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Importance of Dental Amalgam Separation

Dental amalgam has long been recognized as a safe and affordable material for fillings. However, the American Dental Association (ADA) acknowledges that amalgam waste from dental offices in the United States contribute 29.7 tons of mercury pollution to wastewater systems each year. This statistic prompted the Environmental Protection Agency (EPA) to finalize regulation on the use of amalgam separators in 2017.

Copyright: 123RF Stock Photo

 

This article provides an overview of the use of amalgam separation in the dental office, including the ADA’s best practices on amalgam separators.

 

Dental Amalgam and Mercury Pollution

Dental amalgam consists of approximately 40 to 50% mercury, 25% silver, and 25 to 35% mixture of copper, zinc and tin. These materials are bound together as a hard, stable substance.

 

Amalgam has been subject to numerous studies and reviews that demonstrate it is safe and effective for use in dental fillings. The problem with amalgam is not its effect on dental patients, but rather the difficulty of disposing of dental amalgam safely.

 

When dentists place new amalgam fillings or remove old ones, water containing amalgam particles is flushed into chair-side drains. These mercury-containing particles then enter the wastewater disposal system and water treatment plants. From there, the amalgam particles may be incinerated, land-filled, or made into fertilizer pellets for lawns or gardens. In each case, mercury from amalgam fillings is discharged into the environment, where it may bioaccumulate in fish and contaminate the food chain.

 

To summarize, dental offices that work with amalgam fillings (including “mercury-free” practices that only remove them) flush amalgam particles containing mercury down the drain and into the wastewater system. These particles ultimately become environmental pollutants.

 

One survey found that dental amalgam is the greatest contributor of mercury pollution in the wastewaters of California, Minnesota, Ohio, and Maine; numerous studies have also identified the dental industry as the top source of mercury in sewers in Canada and Europe.

 

Regulating the Use of Amalgam

The EPA’s National Pollution Discharge Elimination System (NPDES) mandates the reduction of mercury and other contaminants to ensure the discharge does not negatively affect water quality or people’s health. On July 14, 2017, the agency finalized regulation specifically targeting the use of dental amalgam.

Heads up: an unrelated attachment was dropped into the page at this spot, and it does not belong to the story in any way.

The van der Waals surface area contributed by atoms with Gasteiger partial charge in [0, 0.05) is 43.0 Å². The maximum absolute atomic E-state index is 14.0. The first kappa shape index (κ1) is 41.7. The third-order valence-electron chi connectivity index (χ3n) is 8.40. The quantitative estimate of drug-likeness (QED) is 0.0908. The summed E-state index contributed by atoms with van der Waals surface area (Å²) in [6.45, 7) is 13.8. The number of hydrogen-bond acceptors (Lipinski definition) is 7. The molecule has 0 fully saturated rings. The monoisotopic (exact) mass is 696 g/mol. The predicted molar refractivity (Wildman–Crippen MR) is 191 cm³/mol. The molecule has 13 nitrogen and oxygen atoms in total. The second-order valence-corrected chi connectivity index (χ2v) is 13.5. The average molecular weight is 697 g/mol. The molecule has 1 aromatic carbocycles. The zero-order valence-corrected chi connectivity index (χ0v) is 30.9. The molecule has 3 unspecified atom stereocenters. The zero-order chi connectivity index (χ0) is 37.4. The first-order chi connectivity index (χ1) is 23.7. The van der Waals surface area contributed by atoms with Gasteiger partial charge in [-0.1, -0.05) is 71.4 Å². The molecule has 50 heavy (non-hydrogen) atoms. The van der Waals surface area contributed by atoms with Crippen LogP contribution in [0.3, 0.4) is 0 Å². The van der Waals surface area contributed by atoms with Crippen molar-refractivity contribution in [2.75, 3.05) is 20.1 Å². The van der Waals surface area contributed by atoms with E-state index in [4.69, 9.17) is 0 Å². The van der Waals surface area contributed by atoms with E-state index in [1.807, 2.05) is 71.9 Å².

The regulation applies to most dental practices that discharge waste into a public sewer or wastewater system. The basic requirements are:

  • Using amalgam separators (or equivalent devices) to remove dental amalgam solids from all amalgam process wastewater;
  • Implementing best management practices;
  • Complying with reporting requirements; and
  • Maintaining certain records documenting compliance.

Practices have until July 2020 to comply.

 

What Are Amalgam Separators?

An amalgam separator is a device installed on a dental vacuum line to filter out mercury and other particles from water waste before they enter the sewer system. The captured mercury can then be recycled to industry or safely disposed of.

 

Traditionally, dental practices used chair-side traps and vacuum filters to capture amalgam waste; however, the ADA estimates that 6.5 tons of mercury bypass these filters annually.

 

Amalgam separation is proven to reduce the impact of amalgam on environmental pollution. In Toronto, the amount of mercury in wastewater sludge decreased by 58% after regulation requiring the use of amalgam separators in dental offices took effect.

In addition to reducing environmental pollution, using an amalgam separator can help to extend the life of vacuum pumps by preventing solid particles from entering and damaging the pump.

 

To comply with EPA regulation, an amalgam separator must be ISO 11143:2008-certified to remove greater than 95% of solids by weight. Most amalgam separators on the North American market meet this standard.

 

Amalgam Separation Best Practices

To assist in complying with the new regulation, the ADA has published best practices for the use of amalgam separators. These practices recommend that dental practitioners: